Category Archives: Apple

Apple Time Machine

Do you use an Apple Mac? If you do then Time Machine is a great way of backing up your files from your machine to an external drive on a frequent basis.

So some quick tips about Time Machine:

  • Dedicate at least one external hard drive to Time Machine, don’t be tempted to use it for other files as well. It reduces the capacity. If you need an external drive for other files buy another drive.
  • Leave the drive connected all the time. If you are using a Macbook (Laptop) then an external drive that connects to your network or your router (Western Digital MyCloud) is a good alternative to one hard-wired to your machine.
  • Buy a large drive, the bigger the drive the longer Time Machine can keep backups for before it starts deleting old back ups.
  • If you buy a larger drive at a later date, it is possible to transfer your previous backups to the newdrive, see this article for details. I’ve done this a few times and it’s fairly involved but follow the steps shown and you should retain all your previous backups.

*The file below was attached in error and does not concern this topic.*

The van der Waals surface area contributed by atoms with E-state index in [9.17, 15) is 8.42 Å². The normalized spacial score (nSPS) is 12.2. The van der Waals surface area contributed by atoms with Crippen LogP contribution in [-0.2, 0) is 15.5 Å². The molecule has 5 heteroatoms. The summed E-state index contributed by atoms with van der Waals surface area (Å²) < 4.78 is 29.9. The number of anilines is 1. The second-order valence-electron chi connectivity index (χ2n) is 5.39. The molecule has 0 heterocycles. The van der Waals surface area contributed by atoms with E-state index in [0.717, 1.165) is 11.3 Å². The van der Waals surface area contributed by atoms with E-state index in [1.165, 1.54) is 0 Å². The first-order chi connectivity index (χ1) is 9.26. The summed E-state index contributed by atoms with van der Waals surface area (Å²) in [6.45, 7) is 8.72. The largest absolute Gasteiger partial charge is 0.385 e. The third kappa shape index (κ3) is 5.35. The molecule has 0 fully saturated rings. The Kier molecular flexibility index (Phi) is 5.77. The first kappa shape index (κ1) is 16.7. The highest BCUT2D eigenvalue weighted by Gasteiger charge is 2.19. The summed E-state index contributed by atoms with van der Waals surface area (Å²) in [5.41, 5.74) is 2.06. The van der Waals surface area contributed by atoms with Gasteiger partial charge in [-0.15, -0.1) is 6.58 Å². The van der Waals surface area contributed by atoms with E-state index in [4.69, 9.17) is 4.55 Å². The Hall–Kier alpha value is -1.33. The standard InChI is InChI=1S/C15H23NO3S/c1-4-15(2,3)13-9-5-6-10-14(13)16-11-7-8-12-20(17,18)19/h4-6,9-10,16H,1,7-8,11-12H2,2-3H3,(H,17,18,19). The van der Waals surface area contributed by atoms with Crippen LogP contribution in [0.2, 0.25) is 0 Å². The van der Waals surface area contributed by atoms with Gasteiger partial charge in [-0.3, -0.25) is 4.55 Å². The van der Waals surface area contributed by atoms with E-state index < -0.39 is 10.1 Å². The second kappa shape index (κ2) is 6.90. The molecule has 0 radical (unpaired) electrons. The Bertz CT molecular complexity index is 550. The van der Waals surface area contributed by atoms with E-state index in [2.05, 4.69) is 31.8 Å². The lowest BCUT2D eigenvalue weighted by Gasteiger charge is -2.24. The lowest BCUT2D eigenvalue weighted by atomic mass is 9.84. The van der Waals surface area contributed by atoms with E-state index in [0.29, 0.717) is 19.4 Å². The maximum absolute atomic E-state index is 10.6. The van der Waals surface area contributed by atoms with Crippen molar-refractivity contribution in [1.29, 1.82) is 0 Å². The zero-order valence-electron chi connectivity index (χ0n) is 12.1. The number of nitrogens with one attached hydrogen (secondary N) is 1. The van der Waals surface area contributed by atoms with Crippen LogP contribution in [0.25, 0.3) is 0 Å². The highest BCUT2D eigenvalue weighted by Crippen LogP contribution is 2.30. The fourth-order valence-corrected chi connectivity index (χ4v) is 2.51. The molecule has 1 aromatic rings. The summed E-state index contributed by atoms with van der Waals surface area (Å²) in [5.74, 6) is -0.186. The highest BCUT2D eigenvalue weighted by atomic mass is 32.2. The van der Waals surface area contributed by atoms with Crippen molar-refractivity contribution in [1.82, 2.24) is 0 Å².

Time Machine keeps:

  • Hourly backups for the past 24 hours
  • Daily backups for the past month
  • Weekly backups for all previous months

The oldest backups are deleted when your drive becomes full.

How useful is Time Machine?

  • If your Mac has a hard drive failure and you have to replace the internal drive, when you turn the machine back on having installed OSX then the machine will offer the opportunity to restore the machine from the most recent Time Machine back up.
    • This back up will restore all your data, settings, passwords, desktop files, photos, music, in summary everything.
    • Occasionally you will find you will have to put in product codes to activate software.
  • The restore process can take a few hours, I ran mine over night the couple of times I’ve had to do this.
  • You can restore individual files, say you had a file on your desktop some weeks ago. Then you can enter Time Machine and track back and find the file again by literally going back in time. You can then restore that file. If a later version exists then you can opt to replace or keep both versions of the file, which is useful with changing files.